Markets are one of the best places to experience the local way of life, and Omicho in Kanazawa is no exception. The bustling, colourful hub is the largest in the city and its oldest, dating back to the Edo era. Its modern form may be a far cry from how it originally looked like – but as you stroll through its neat layout, it’s not difficult to imagine traders in traditional costumes hawking their produce and wares to prospective buyers. Today, there are about 200 stalls selling everything from fruits to vegetables, kitchenware, clothing and more. Of course, being by the sea, Kanazawa is renowned for its fresh seafood, found at every corner of the market.
One of the entrances to Omicho.
Like everywhere else in Japan, the market is exceedingly clean. Spacious walkways are flanked by stalls, with goods laid out in an inviting display. The place is busiest in the mornings, but there was a fair number of visitors as well during our visit in the afternoon.
Every colour looked exceedingly vivid. Displays are made to look as attractive as possible – no rotting or less-than-satisfactory fruits/veges would have made the cut. This is quite a contrast with some wet markets in Southeast Asia (or maybe just in Malaysia lol) where you’d find a bunch of wilted greens piled unceremoniously in a dirty-looking wicker basket in a corner.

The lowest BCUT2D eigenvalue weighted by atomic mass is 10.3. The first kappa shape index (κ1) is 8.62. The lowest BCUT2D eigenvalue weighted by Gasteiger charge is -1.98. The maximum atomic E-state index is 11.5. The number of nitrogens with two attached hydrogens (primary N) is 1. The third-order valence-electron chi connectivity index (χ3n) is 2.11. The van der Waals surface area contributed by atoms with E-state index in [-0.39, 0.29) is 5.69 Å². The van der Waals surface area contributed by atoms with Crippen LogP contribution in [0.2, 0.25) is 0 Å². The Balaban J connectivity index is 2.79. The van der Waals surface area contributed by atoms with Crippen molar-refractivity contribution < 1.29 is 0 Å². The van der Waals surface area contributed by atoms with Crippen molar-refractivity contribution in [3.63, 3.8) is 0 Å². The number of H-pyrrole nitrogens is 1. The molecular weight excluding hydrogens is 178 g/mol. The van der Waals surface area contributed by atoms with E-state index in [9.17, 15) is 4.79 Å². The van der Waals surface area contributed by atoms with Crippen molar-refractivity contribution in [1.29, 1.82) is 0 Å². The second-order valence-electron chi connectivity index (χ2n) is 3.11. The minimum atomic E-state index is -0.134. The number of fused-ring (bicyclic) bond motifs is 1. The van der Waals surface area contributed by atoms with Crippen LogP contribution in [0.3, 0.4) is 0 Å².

The seafood selection is nothing short of impressive. Fancy some hairy crabs for 13000 yen (RM480)?
Why wait til you’re home to savour the seafood? Have it on the spot, like this group of youths who picked out their favourites and chowed down with some soy sauce and condiments. Can’t get fresher than that!
A worker shucking some giant oysters.
There are several restaurants within the vicinity. To attract customers, they sometimes put their ‘catch of the day’ on display, like this one which had a giant tuna head on ice.
One of these days I’d love to witness the auction process at the Tokyo market.
Take a bus from stops 6,7,8 or 9 at Kanazawa Station East Gate Bus Terminal and alight at Musashigatsuji. Alternatively, the Kanazawa Loop Bus (Left Loop) also takes you there, alighting at stop 7. Tickets are 200 yen for single fare.
Opening hours: 8AM – 6PM (shop hours may vary)
Closed (varies from shop to shop), but usually Wednesdays and Sundays, as well as public holidays.